My venue, the House of Docs, is a lovely and friendly place. It's designed to raise awareness of documentary films and provide a space where filmmakers can meet and share information (don't I sound like the brochure? I say this line a hundred times a day...). A large open loft area, it's decorated with furniture from the Sundance catalogue - soft cushy couches, kilim rugs, tiffany lamps. There's an overpriced espresso bar (volunteers get it for $1!) that fills the room with a constant smell of coffee. We have some kind of cool jazz playing all the time, and the walls are covered with an exhibit of political illustration and documentary photography. There is also a large space where we have great panel discussions all day.
As opposed to last year, now when I am on door duty, all I have to say is "Welcome! Please come in!" instead of "I don't care if you have a film at the festival, you can't get in without a ticket..." What a pleasure. It's a real relief from all the cell phone/leather jacket/expensive haircut action in the rest of the fest. The best part, of course, is that it is a Mecca for all the doc people here and I've been able to meet some very creative people or at least listen to them share their wisdom on panels.
I have developed a burning crush on Kirby Dick, an acclaimed documentary director who has a very interesting film here this year on philosopher Jacques Derrida. This fascination began last year and has only grown. I plan to stalk him for the duration of the festival. Stay tuned for updates.
Oh yes...the celebrity I saw. I don't know if you've heard of him...Robert Redford? Ah, yes, that's the one. We had an opening reception at the House of Docs and, seeing as it's his baby, he was there making an incredibly rare appearance to welcome everyone and kick off this year's doc program. Your correspondent has memorized every detail of Mr. Redford so I can report it to you now. He entered quite casually, despite the fact that he was being followed around by not one but two camera crews and a couple of photographers. I am so very pleased to say that he is still unbelievably handsome despite the fact that he is no youngster. His hair is still tousled and blond (only his hairdresser knows for sure) and he has a tanned, somewhat weathered face and a dazzling smile. He was wearing a dark blue ribbed turtleneck, rather tight faded jeans and a leather jacket. Footwear was difficult to see due the half million people swarming him the whole time he was there. He made a very inspiring speech about Sundance's commitment to documentary film and it made me wish he were a more visible presence at the festival in general.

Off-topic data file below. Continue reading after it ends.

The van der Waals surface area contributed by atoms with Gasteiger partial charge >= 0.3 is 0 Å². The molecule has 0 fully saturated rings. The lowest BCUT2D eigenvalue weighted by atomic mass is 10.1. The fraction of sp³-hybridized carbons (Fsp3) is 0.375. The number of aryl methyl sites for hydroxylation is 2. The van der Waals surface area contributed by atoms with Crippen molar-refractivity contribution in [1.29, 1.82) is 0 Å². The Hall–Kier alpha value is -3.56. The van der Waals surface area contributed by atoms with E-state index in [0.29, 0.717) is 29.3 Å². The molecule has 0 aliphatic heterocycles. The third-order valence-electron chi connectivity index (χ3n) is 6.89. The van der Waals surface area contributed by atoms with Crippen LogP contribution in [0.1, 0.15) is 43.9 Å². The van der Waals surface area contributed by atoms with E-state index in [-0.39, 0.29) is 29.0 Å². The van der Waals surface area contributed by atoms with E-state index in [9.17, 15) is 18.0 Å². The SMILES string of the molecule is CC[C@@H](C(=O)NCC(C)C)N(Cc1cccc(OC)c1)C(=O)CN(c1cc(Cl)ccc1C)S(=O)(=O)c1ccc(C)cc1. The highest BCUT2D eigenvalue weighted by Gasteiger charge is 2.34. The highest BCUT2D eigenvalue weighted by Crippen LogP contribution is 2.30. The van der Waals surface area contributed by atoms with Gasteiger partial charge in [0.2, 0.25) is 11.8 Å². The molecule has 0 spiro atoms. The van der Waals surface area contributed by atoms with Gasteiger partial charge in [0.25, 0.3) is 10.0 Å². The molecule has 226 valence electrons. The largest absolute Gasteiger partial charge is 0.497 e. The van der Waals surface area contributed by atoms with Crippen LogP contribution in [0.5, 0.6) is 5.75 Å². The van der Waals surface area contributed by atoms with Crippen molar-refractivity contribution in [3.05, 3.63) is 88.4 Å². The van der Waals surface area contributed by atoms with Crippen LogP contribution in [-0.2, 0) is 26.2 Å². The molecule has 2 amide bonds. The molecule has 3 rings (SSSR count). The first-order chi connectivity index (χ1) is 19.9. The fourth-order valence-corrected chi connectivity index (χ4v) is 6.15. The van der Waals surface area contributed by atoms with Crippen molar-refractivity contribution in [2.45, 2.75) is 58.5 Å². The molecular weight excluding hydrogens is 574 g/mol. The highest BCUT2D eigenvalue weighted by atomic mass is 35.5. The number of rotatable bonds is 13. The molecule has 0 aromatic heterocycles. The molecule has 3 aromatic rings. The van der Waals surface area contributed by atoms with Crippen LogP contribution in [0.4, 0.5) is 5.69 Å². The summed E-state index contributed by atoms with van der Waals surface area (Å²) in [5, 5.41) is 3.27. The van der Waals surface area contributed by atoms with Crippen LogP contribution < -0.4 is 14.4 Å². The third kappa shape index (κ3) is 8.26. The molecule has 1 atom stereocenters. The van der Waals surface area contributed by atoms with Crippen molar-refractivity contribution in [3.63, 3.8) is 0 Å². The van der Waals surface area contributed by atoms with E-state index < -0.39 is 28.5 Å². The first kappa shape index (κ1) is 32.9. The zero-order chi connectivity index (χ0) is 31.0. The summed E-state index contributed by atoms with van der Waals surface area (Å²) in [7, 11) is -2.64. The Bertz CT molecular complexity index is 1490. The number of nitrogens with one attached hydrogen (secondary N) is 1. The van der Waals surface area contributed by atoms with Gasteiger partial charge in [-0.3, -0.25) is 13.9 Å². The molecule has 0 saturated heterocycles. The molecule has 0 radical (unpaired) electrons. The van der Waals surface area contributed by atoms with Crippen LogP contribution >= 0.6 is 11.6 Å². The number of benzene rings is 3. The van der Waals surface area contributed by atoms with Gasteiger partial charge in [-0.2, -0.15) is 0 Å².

As I said in my last dispatch, it's nice to have old friends here this year, even if some of them have gone totally Hollywood. Esteemed Chicago Tribune film writer, Mark Caro, was spotted this morning actually using one of those cellphone earpiece thingies that makes it look like you are talking to yourself. Stop it right now Mark - before it's too late.
Speaking of Hollywood, the buzz has been that all the overpriced restaurants in town have been less busy, leading some to think that the festival attendance is down. I think it's more that actual gainful employment is down and a lot of the people here have no jobs, no expense accounts, no cash money. I myself am living off protein bars, Skyy vodka and whatever I can steal from the hospitality suite (parents please disregard that last bit of information.)